Biden and Putin, 50 minutes on the phone to avoid war in Ukraine


The presidents of the United States and Russia had a 50-minute telephone conversation on yesterday’s Italian evening in which Vladimir Putin warned his US counterpart Joe Biden that imposing new sanctions on Moscow for the crisis in Ukraine could lead to a complete rupture of relations between Moscow and Washington.

This was reported by the BBC, specifying that in the phone call the Russian president said that such sanctions would be a “colossal mistake”. Biden, in turn, warned Putin that the United States and its allies will respond firmly to any invasion of Ukraine.

The phone call, requested by Russia, was the second such conversation between the two leaders this month and marked the latest effort to defuse tensions on Ukraine’s eastern border with Russia, where Ukrainian officials say they have been sent more than 100,000 Russian soldiers.

This situation has raised concern in the West, with the United States threatening Putin with sanctions “like no one has ever seen” if Ukraine is attacked.

Russia, however, denies that it intends to invade the country and claims that the troops are there for exercises. Moscow claims it has the right to move its troops freely on its own soil.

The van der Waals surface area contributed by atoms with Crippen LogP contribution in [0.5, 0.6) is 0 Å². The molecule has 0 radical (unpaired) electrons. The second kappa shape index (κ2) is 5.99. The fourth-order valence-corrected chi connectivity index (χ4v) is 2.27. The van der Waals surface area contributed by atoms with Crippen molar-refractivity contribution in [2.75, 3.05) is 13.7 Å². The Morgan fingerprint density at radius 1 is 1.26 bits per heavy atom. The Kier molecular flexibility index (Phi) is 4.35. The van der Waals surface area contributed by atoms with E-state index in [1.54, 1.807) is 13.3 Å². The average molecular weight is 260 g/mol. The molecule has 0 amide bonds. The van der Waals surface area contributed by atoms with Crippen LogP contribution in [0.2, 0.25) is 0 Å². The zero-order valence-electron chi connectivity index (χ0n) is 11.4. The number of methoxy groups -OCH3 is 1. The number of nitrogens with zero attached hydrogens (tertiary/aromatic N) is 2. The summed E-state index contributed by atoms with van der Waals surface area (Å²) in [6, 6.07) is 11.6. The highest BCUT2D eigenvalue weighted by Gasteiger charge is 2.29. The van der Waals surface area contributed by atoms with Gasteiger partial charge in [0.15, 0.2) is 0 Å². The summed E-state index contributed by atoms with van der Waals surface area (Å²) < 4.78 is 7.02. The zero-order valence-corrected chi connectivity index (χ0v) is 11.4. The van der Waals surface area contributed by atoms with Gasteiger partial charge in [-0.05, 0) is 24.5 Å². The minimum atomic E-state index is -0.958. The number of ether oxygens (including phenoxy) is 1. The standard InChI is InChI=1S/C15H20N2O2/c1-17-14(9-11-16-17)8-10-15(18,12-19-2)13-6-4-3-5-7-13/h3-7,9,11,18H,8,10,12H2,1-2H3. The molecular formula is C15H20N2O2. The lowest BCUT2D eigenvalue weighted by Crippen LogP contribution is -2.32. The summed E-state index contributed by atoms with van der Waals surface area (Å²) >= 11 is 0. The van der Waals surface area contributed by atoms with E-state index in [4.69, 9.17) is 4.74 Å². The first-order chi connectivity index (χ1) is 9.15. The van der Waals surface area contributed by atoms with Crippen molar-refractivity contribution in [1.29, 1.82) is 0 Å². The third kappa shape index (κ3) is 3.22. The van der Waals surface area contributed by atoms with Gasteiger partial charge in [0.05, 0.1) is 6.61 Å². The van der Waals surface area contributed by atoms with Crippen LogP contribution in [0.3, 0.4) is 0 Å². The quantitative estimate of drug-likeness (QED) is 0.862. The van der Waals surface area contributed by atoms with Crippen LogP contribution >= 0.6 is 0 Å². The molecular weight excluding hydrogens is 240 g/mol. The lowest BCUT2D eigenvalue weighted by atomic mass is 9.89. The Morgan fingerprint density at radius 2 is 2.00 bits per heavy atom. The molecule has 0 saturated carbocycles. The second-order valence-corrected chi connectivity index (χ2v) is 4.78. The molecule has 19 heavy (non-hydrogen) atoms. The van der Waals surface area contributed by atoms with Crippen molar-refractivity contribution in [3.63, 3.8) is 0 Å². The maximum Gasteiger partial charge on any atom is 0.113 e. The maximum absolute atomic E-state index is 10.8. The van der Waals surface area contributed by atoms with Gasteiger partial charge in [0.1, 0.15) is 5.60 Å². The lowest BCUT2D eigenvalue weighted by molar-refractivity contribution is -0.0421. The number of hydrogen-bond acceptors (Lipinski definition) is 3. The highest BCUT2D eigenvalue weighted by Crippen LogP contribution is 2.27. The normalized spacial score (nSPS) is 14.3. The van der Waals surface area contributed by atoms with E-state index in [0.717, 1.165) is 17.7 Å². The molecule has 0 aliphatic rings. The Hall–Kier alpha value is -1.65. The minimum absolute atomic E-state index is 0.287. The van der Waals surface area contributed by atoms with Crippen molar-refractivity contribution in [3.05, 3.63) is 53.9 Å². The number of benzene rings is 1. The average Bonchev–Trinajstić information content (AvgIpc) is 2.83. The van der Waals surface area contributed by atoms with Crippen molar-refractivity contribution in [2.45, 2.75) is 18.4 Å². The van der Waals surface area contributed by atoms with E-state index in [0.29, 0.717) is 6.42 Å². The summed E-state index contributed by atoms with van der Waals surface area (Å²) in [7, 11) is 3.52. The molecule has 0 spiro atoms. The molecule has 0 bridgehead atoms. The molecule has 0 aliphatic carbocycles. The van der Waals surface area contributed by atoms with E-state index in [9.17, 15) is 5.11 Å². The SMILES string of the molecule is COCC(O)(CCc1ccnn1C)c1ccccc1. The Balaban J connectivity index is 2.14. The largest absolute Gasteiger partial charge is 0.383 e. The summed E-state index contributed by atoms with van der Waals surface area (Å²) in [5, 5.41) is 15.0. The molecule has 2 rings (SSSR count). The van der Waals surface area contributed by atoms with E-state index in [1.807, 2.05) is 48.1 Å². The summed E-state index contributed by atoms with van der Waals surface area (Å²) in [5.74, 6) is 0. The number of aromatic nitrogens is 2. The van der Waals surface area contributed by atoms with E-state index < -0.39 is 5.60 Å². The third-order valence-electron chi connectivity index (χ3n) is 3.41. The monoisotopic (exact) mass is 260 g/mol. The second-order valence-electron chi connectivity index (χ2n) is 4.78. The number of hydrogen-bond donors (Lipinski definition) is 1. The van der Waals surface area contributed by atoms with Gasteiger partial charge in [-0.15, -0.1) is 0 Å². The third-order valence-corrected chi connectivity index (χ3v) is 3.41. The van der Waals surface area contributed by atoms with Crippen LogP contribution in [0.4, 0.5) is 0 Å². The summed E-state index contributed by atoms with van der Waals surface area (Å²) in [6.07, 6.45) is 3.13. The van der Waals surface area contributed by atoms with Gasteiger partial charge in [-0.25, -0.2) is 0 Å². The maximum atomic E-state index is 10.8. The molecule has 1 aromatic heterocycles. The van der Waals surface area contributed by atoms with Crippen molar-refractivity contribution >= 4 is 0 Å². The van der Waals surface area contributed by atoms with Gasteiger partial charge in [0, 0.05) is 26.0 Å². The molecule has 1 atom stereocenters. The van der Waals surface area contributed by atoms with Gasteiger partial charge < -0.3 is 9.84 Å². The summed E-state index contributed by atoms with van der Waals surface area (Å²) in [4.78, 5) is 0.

Although the two sides exchanged warnings during the phone call, Russian foreign policy adviser Yuri Ushakov told reporters shortly after that Putin was “satisfied” with the conversation, adding that he created a “good background” for future talks.

A senior US official, who spoke on condition of anonymity, said the tone had been “serious and substantive”.

“President Biden reiterated that substantial progress in these talks can only occur in a de-escalation environment,” said White House Press Secretary Jen Psaki.

“He made it clear that the United States and its allies and partners will respond firmly if Russia invades Ukraine further,” he added.

US and Russian officials will meet for face-to-face talks in Geneva next month, and the White House said Biden has urged his Russian counterpart to pursue a diplomatic solution.

In a holiday message before Thursday’s phone call, Putin told Biden he was “convinced” that the couple can work together on the basis of “mutual respect and consideration of mutual national interests.”

His spokesman, Dmitry Peskov, said Moscow was “in the mood for a conversation”.

“We believe that only through talks it is possible to solve all the immediate problems that we have in abundance between us,” added Peskov.


Source: RSS DiariodelWeb.it Esteri by www.diariodelweb.it.

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